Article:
Someone ran across an exchange I once started on a message board and asked me for further words on the subject.
The topic is: What is the difference between a Christian and a "normal" nice person? First, we need to define the terms. For this discussion, I will define a Christian as someone who studies and chooses to live by the teachings of Jesus Christ. That is a different definition than one which simply involves self-identification with the Christian religion. And it is different from one that defines a Christian as one who has been "born again".
There are many people who call themselves Christians who aren't very pleasant to be around. However, Jesus said that the greatest commandments are to love God and to love others. And it's a personal conviction of mine that loving people should lead to being generally kind and gentle in our interactions with them, an opinion which I could support with multiple Bible references.
Those who self-identify with the Christian religion but exhibit no evidence of love for others in terms of being nice to the people around them aren't part of my comparison here. The difference between that type of person and a "normal" nice person is obvious -- they aren't nice. However, there's a chance that they might still be genuine disciples of Jesus Christ who have yet to develop a consistent level of kindness in their lives. Although, my definition of being a Christian requires a desire to follow the teachings of Jesus Christ, it doesn't necessarily include great success at doing so. That's where grace comes in - from God and from those who have to deal with "rude Christians" (which oughtta be an oxymoron).
Jesus said that people would recognize his followers by their love. The question is, How is love that traces back to Jesus' teachings distinguishable from ordinary social skills that include being kind to those around us. My answer is that there's often no obvious difference in a civil setting. After all, Jesus said that anyone can love people who love them back. (Matthew 5:46) I think that includes being nice to people who are nice to us. As a disciple of Jesus Christ, I don't have to rely on my commitment to his teachings to be pleasant to pleasant people. Things simply go smoother for all of us when we practice social graces.
In my observation, the difference a commitment to Christ makes involves how we treat 1) those who are not nice to us; 2) those whose opinion doesn't matter to us.
So how do Christians treat such people when they are "at the top of their game"? The second group actually goes away. In loving others, Christians care about what they think, not because they are concerned about being liked but because they want what's best for others. Everyone becomes important to them, from the street beggar to the company owner. They care about people's opinions because they care about the people themselves. This is the first place that we begin to see the difference between a person demonstrating the love of Jesus and a "normal" nice person. In putting the teachings of Jesus into practice, the Christian is more genuinely concerned about more people.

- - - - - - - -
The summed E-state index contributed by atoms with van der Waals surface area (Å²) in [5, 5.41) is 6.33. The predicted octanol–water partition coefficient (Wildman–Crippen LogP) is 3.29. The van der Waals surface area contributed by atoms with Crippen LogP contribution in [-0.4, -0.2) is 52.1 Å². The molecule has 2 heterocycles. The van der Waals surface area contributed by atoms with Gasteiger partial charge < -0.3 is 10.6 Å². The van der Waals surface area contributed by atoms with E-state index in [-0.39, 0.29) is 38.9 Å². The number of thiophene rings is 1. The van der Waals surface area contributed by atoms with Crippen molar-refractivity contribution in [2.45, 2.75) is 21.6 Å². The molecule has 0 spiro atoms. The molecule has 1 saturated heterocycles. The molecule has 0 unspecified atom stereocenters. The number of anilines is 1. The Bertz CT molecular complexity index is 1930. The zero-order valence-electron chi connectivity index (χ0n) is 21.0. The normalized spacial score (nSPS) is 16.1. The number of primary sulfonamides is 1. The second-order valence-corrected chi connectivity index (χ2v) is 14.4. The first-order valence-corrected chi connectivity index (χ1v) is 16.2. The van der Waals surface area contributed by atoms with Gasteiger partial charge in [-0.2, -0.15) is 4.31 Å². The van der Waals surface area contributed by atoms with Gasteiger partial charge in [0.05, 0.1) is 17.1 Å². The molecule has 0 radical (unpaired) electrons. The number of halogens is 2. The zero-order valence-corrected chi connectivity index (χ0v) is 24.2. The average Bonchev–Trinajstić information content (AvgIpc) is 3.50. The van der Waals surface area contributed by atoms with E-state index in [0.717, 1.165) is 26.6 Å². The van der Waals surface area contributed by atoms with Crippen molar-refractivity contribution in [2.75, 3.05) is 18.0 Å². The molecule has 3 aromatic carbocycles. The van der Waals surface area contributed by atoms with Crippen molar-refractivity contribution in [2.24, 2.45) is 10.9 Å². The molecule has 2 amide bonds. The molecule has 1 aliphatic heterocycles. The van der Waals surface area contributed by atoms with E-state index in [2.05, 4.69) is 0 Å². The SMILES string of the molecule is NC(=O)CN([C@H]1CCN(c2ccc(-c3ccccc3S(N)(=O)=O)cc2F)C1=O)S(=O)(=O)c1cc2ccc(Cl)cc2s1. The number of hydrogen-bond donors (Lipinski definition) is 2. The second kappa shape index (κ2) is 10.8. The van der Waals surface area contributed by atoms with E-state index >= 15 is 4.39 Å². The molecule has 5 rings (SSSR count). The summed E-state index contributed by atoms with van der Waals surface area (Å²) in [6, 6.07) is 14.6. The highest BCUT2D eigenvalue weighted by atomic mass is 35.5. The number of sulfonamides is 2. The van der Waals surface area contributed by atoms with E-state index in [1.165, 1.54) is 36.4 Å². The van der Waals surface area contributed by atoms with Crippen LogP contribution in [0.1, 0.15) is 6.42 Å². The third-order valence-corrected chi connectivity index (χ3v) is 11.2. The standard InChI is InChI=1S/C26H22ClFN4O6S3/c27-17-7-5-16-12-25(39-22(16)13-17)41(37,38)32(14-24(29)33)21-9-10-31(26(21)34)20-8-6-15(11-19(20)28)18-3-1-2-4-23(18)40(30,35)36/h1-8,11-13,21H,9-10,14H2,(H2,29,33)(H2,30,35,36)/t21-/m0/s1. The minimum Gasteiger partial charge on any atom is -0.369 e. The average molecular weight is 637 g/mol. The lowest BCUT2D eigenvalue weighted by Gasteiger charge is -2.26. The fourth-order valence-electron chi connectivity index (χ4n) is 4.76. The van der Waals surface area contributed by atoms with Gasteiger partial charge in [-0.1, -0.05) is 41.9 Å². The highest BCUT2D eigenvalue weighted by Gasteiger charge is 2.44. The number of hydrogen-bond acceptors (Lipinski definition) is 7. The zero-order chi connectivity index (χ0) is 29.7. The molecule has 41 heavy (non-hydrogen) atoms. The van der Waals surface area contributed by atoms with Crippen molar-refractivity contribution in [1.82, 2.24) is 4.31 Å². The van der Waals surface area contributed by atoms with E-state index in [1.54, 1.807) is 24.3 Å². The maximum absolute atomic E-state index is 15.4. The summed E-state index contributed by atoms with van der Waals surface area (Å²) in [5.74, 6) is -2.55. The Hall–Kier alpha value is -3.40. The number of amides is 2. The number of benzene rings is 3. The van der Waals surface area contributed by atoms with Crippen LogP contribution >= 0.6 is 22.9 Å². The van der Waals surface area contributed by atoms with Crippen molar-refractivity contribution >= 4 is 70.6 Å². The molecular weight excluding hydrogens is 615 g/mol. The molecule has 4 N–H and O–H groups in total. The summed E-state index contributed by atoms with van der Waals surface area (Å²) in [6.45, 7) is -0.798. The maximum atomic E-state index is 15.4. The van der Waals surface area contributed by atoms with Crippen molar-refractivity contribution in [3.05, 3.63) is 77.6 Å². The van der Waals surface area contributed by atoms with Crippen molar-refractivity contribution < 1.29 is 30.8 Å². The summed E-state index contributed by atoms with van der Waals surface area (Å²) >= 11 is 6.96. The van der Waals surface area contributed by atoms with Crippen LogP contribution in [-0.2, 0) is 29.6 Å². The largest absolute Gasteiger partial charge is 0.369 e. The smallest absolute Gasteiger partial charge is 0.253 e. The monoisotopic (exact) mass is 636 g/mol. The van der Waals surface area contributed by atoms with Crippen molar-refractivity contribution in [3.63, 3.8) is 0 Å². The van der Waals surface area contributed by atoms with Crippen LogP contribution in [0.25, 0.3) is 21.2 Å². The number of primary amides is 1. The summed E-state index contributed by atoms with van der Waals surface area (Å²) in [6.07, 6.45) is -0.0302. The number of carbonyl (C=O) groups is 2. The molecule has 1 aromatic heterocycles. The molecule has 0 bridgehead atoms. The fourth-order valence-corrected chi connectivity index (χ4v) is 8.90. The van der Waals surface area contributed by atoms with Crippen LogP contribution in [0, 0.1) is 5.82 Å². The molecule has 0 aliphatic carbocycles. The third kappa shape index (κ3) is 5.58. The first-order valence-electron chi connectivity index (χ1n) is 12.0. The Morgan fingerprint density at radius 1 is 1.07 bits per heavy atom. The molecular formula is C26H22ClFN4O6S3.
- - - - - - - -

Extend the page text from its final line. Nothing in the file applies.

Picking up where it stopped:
That leaves the people who don't deserve our kindness. Will a commitment to following the teachings of Jesus Christ enable us to be consistently kind to people who, to put it mildly, aren't very nice? Again, it goes back to loving people, seeing them, caring about them, striving to understand them. The "normal" nice person starts to lose ground here. They may continue to be nice in hopes that it will bring good their way but it's often because they lack a better coping mechanism. Their "niceness" begins to look weak, as though they're unable to stand up to people who need someone to put limits on their behavior. In contrast, there is strength in the kindness exhibited by one who is kind because he or she is a Christian rather than out of weakness.
What started this thought process for me was the people who have told me that no one will ever know that I'm a Christian if I don't spell it out for them, e.g. "I am being nice to you because I am a follower of Jesus and not because you deserve it." That may be true for those who could reasonably expect kindness from me. It's when I treat people kindly for no reason at all other than that I am a disciple of Jesus Christ that there may be a noticeable difference.
What do you think?